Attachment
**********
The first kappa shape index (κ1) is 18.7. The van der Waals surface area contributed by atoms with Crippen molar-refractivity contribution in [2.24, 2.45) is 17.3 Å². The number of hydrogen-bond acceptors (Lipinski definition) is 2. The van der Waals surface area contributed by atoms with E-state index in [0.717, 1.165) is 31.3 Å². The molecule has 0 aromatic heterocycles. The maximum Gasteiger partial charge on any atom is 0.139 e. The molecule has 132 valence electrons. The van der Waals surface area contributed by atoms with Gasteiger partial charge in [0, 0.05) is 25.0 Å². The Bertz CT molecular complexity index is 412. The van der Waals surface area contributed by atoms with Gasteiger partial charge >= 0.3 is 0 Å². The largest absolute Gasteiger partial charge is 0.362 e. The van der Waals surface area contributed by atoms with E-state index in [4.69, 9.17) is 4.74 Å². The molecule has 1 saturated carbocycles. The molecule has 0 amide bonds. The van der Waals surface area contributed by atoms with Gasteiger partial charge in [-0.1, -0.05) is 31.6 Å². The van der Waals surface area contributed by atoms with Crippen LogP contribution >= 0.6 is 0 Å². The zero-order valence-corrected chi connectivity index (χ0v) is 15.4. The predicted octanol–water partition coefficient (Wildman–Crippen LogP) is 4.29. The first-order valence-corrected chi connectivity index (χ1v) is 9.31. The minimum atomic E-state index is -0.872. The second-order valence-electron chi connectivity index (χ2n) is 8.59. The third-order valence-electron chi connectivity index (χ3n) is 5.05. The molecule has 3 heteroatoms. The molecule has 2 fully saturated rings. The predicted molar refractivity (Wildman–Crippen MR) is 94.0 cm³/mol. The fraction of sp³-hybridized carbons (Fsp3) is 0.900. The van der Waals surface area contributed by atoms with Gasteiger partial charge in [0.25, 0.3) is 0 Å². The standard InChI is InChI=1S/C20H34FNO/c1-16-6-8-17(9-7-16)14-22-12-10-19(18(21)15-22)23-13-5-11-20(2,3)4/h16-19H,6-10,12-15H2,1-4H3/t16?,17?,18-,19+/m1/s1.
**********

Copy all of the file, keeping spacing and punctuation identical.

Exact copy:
The first kappa shape index (κ1) is 18.7. The van der Waals surface area contributed by atoms with Crippen molar-refractivity contribution in [2.24, 2.45) is 17.3 Å². The number of hydrogen-bond acceptors (Lipinski definition) is 2. The van der Waals surface area contributed by atoms with E-state index in [0.717, 1.165) is 31.3 Å². The molecule has 0 aromatic heterocycles. The maximum Gasteiger partial charge on any atom is 0.139 e. The molecule has 132 valence electrons. The van der Waals surface area contributed by atoms with Gasteiger partial charge in [0, 0.05) is 25.0 Å². The Bertz CT molecular complexity index is 412. The van der Waals surface area contributed by atoms with Gasteiger partial charge >= 0.3 is 0 Å². The largest absolute Gasteiger partial charge is 0.362 e. The van der Waals surface area contributed by atoms with E-state index in [4.69, 9.17) is 4.74 Å². The molecule has 1 saturated carbocycles. The molecule has 0 amide bonds. The van der Waals surface area contributed by atoms with Gasteiger partial charge in [-0.1, -0.05) is 31.6 Å². The van der Waals surface area contributed by atoms with Crippen LogP contribution >= 0.6 is 0 Å². The zero-order valence-corrected chi connectivity index (χ0v) is 15.4. The predicted octanol–water partition coefficient (Wildman–Crippen LogP) is 4.29. The first-order valence-corrected chi connectivity index (χ1v) is 9.31. The minimum atomic E-state index is -0.872. The second-order valence-electron chi connectivity index (χ2n) is 8.59. The third-order valence-electron chi connectivity index (χ3n) is 5.05. The molecule has 3 heteroatoms. The molecule has 2 fully saturated rings. The predicted molar refractivity (Wildman–Crippen MR) is 94.0 cm³/mol. The fraction of sp³-hybridized carbons (Fsp3) is 0.900. The van der Waals surface area contributed by atoms with Gasteiger partial charge in [0.25, 0.3) is 0 Å². The standard InChI is InChI=1S/C20H34FNO/c1-16-6-8-17(9-7-16)14-22-12-10-19(18(21)15-22)23-13-5-11-20(2,3)4/h16-19H,6-10,12-15H2,1-4H3/t16?,17?,18-,19+/m1/s1.